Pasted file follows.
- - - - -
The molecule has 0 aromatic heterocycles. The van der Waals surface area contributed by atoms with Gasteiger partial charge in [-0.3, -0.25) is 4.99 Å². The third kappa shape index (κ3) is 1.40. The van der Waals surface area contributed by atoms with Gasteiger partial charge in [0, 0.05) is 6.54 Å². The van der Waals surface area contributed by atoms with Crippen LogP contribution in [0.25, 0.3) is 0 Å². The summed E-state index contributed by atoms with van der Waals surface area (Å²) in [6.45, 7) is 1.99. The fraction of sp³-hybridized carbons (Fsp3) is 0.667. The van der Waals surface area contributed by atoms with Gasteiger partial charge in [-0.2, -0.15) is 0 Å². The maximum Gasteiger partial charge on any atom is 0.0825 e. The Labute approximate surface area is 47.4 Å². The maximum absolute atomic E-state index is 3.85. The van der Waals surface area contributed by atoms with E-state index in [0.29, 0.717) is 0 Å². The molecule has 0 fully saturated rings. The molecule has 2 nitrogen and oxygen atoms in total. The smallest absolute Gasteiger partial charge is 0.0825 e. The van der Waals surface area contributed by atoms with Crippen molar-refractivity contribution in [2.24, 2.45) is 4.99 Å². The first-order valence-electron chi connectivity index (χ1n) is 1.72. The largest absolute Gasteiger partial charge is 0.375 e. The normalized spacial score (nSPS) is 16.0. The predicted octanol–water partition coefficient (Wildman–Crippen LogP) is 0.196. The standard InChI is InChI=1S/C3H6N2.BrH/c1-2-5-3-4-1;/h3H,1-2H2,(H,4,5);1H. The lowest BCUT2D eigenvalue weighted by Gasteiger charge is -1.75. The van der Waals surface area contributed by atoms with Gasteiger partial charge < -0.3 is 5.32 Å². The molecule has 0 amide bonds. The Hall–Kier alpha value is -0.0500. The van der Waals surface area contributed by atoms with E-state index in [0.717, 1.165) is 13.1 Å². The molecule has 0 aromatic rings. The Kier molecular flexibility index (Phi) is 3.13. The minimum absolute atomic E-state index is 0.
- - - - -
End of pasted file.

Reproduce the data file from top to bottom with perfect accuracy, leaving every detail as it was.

The molecule has 0 aromatic heterocycles. The van der Waals surface area contributed by atoms with Gasteiger partial charge in [-0.3, -0.25) is 4.99 Å². The third kappa shape index (κ3) is 1.40. The van der Waals surface area contributed by atoms with Gasteiger partial charge in [0, 0.05) is 6.54 Å². The van der Waals surface area contributed by atoms with Crippen LogP contribution in [0.25, 0.3) is 0 Å². The summed E-state index contributed by atoms with van der Waals surface area (Å²) in [6.45, 7) is 1.99. The fraction of sp³-hybridized carbons (Fsp3) is 0.667. The van der Waals surface area contributed by atoms with Gasteiger partial charge in [-0.2, -0.15) is 0 Å². The maximum Gasteiger partial charge on any atom is 0.0825 e. The Labute approximate surface area is 47.4 Å². The maximum absolute atomic E-state index is 3.85. The van der Waals surface area contributed by atoms with E-state index in [0.29, 0.717) is 0 Å². The molecule has 0 fully saturated rings. The molecule has 2 nitrogen and oxygen atoms in total. The smallest absolute Gasteiger partial charge is 0.0825 e. The van der Waals surface area contributed by atoms with Crippen molar-refractivity contribution in [2.24, 2.45) is 4.99 Å². The first-order valence-electron chi connectivity index (χ1n) is 1.72. The largest absolute Gasteiger partial charge is 0.375 e. The normalized spacial score (nSPS) is 16.0. The predicted octanol–water partition coefficient (Wildman–Crippen LogP) is 0.196. The standard InChI is InChI=1S/C3H6N2.BrH/c1-2-5-3-4-1;/h3H,1-2H2,(H,4,5);1H. The lowest BCUT2D eigenvalue weighted by Gasteiger charge is -1.75. The van der Waals surface area contributed by atoms with Gasteiger partial charge < -0.3 is 5.32 Å². The molecule has 0 amide bonds. The Hall–Kier alpha value is -0.0500. The van der Waals surface area contributed by atoms with E-state index in [0.717, 1.165) is 13.1 Å². The molecule has 0 aromatic rings. The Kier molecular flexibility index (Phi) is 3.13. The minimum absolute atomic E-state index is 0.